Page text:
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Parallel Lines


Exhibits are always changing! Check here for new, upcoming and past exhibitions!
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April 4th-May 1st, 2024

Exhibits Undergoing Changes Check Back May 1st


Paint. Paper. Sculpture.


August 2023 - March 2024

Paulette Harp Nicholson

Immerse yourself in the captivating world of artistry brought to life by the talented grassroots artist, Paulette Harp-Nicholson, hailing from Ellis, Kansas. This exhibit has elements of oil paintings, natural wood and bone sculptures, and unique paper cutting collages – all crafted with an incredible touch of creativity.

The natural wood and bone sculptures carry an organic essence, each piece telling a story of its own through the intricate forms shaped by nature's hand.

Join us in experiencing this remarkable fusion of artistic expressions, a testament to Paullette Harp-Nicholson's dedication and ingenuity. This exhibit promises to transport you to a world where materials and imagination converge, leaving you inspired and awestruck by the boundless possibilities of creativity.

Wood & Wire

April 1st - August 11th 2023

About the Exhibit

Still on the Hill

The Ozark folk duo, Still on the Hill curated this exhibit of Ozark instruments. Kelly and Donna Mulhollan (from Fayetteville, Arkansas) have toured the country and Europe for 28 years, keeping Ozark stories alive in song. They stumbled upon Ed Stilley in 1995, when he was still building instruments at a furious pace, and developed a friendship that would last the rest of his life. "The duo discovered Jim Lee in 2009 and were immediately enchanted by his finely crafted instruments. Their friendship with Jim has only deepened over the years. He built several instruments specifically for Kelly and Donna, and they have written several songs based on the stories Jim Lee shared with them.


Ed Stilley

Ed Stilley of Hogscald Holler, Arkansas At age 50, Ed Stilley (1930-2019) received a pivotal vision. God tasked him to make musical instruments and give them children, and he did just that for about 25 years until his hands could no longer do the work. He made over 200 instruments and gave them all away. Isolated deep in an Ozark holler and without knowledge of how to make a guitar Ed Stilley reinvented the guitar.

The first step was to bend what would become the sides of the instrument. Stilley boiled strips of wood in a hog trough overnight and then threaded the supple pieces through pegs on his makeshift pegboard. After they dried, these pieces would determine the shape. He would join these pieces into a closed form and then fit the arched cross braces. Next, he pieced together whatever local woods he had on hand to form the gracefully arched top and back. The frets are made from brazing rods. The nut and saddle are made from steak bones.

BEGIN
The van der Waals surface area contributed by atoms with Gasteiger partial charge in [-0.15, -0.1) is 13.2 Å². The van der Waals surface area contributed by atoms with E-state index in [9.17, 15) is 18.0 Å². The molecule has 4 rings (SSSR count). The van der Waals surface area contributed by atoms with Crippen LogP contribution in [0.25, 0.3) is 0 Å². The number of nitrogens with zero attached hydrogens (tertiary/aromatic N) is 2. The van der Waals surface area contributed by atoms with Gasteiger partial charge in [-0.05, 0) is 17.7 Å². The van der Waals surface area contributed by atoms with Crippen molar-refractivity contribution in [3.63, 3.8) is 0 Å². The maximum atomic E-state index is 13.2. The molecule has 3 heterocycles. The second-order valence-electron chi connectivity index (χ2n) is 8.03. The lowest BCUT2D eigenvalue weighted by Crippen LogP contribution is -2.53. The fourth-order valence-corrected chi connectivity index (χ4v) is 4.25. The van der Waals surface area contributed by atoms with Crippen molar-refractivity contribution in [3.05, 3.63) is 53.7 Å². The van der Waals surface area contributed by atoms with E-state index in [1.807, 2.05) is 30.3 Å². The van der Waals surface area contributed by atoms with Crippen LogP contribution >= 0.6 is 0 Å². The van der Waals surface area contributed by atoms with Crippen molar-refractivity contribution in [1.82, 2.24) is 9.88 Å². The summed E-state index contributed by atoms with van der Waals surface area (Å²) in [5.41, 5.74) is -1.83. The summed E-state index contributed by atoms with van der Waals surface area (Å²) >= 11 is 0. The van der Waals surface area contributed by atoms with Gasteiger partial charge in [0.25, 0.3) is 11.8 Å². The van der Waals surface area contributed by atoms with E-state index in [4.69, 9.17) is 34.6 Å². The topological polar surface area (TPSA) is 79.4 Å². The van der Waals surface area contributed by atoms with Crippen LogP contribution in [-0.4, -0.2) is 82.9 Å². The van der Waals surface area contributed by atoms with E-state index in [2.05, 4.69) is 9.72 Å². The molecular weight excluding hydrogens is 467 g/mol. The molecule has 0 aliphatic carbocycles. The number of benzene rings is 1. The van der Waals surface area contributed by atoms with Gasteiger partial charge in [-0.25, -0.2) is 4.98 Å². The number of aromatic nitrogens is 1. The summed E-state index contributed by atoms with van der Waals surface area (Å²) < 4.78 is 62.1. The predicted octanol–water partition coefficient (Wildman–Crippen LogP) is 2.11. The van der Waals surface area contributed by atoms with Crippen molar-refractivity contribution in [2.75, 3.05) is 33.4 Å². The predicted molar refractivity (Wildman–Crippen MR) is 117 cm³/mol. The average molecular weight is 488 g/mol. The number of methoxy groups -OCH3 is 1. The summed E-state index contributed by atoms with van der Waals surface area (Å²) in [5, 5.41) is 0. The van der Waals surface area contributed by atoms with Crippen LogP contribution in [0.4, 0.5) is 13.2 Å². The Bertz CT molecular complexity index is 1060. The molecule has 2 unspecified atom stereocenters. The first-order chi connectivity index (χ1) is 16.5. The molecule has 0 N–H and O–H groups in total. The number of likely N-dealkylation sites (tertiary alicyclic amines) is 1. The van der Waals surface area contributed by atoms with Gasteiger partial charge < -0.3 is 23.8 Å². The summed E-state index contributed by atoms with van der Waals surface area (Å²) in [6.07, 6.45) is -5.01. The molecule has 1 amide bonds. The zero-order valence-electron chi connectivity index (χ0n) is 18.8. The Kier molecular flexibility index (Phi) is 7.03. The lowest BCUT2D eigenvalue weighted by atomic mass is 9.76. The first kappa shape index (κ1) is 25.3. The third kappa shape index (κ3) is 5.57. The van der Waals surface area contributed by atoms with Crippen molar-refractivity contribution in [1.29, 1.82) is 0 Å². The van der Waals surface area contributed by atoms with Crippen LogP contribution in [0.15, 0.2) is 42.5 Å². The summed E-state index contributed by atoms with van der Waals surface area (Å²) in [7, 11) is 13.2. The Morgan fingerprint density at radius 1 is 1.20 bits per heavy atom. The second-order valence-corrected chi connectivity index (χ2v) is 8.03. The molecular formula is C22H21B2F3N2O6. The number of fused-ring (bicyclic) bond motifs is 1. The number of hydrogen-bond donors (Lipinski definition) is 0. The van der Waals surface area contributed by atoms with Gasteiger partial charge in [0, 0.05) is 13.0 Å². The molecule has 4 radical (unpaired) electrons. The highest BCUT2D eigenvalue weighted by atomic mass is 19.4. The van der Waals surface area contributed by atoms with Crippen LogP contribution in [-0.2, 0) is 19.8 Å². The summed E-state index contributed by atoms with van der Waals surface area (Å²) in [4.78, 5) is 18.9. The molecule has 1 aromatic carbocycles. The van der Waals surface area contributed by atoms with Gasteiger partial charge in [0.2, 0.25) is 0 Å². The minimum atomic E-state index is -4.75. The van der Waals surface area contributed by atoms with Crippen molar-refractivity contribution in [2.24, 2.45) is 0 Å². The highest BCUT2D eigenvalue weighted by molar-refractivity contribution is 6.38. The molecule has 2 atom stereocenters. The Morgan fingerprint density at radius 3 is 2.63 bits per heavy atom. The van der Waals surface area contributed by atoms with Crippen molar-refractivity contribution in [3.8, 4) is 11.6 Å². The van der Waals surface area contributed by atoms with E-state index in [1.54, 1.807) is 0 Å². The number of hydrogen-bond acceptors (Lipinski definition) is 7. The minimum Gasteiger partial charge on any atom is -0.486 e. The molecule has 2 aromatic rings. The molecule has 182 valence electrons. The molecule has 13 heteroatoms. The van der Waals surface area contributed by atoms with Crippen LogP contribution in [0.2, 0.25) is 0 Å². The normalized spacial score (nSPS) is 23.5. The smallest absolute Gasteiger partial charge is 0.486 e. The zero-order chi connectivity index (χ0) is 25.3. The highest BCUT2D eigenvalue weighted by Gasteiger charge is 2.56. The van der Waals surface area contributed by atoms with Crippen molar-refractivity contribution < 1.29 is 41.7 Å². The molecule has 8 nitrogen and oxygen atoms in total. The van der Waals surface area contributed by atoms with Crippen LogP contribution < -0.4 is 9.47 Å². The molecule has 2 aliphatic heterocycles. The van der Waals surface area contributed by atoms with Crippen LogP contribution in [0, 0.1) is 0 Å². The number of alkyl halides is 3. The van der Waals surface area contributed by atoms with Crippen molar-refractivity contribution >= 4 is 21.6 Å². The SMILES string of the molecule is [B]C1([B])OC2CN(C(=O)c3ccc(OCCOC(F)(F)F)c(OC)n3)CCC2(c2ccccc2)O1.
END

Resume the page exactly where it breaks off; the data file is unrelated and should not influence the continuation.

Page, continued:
Ed Stilley never considered what he was doing an ‘art.’ It was an act of pure devotion to God. This allowed him the freedom to create without the burden of ego. He wanted you to read True Faith, True Light, and Have Faith in God. He was most surprised to see his work featured at prestigious art exhibits, including the Arkansas State House Museum and the Walton Arts Center. He appreciated the attention, but his driving force remained pure devotion to the end.

Watch video of Ed Stilley at his workshop and playing the handmade instruments here.

Jim Lee

For this exhibit, Jim Lee is considered an 'Honorary Ozarker.' A native of Lincoln, Nebraska, he routinely explored the Arkansas Ozarks. On one such visit, Lee stumbled upon Jesse Jones, a legendary old-time storyteller and keeper of Ozark traditions. Jesse was also well known for the pressure cooker banjos he built. The two developed a close friendship, which nurtured Lee's deep and lasting connection with the Ozarks.

For Jim Lee, it is essential to 'know the tree before it could become an instrument.' His relationship with the tree was paramount. His work exhibits superb craftsmanship, respect for the wood, and unique and innovative design features. The carved backs are utterly unique to the guitar-making tradition.

These instruments represent a small sliver of Lee's artistic output. Born in 1936, Jim worked most of his life in a packing plant in Lincoln, Nebraska, and later in construction and as a river guide on the Niobrara River. He still managed to find time to build an astonishing collection of rocking chairs, coffee tables, lamps, covered wagons, picture frames, dioramas, and anything else that crossed his mind. Fortunately, Lee took snapshots of many of his creations, and a good representation of his work can be seen in the scrapbook included in this exhibit.

Watch video of Jim Lee speaking and performing at April Fools A Palooza (4/1/2023) with his handmade instruments here.

Past Exhibits


Liza MacKinnon's Fashioned From Paper


Dan Beck Fall Artist 

Dan Beck

Paintings and Environment

Mood Indigo

Mood Indigo


Contagious Pernicious Inertia

Contagious Pernicious Inertia


Nuclear Winter - Kansas

Nuclear Winter - Kansas


Origin of Fossils

Origin of Fossils


Kansas Wind

Kansas Wind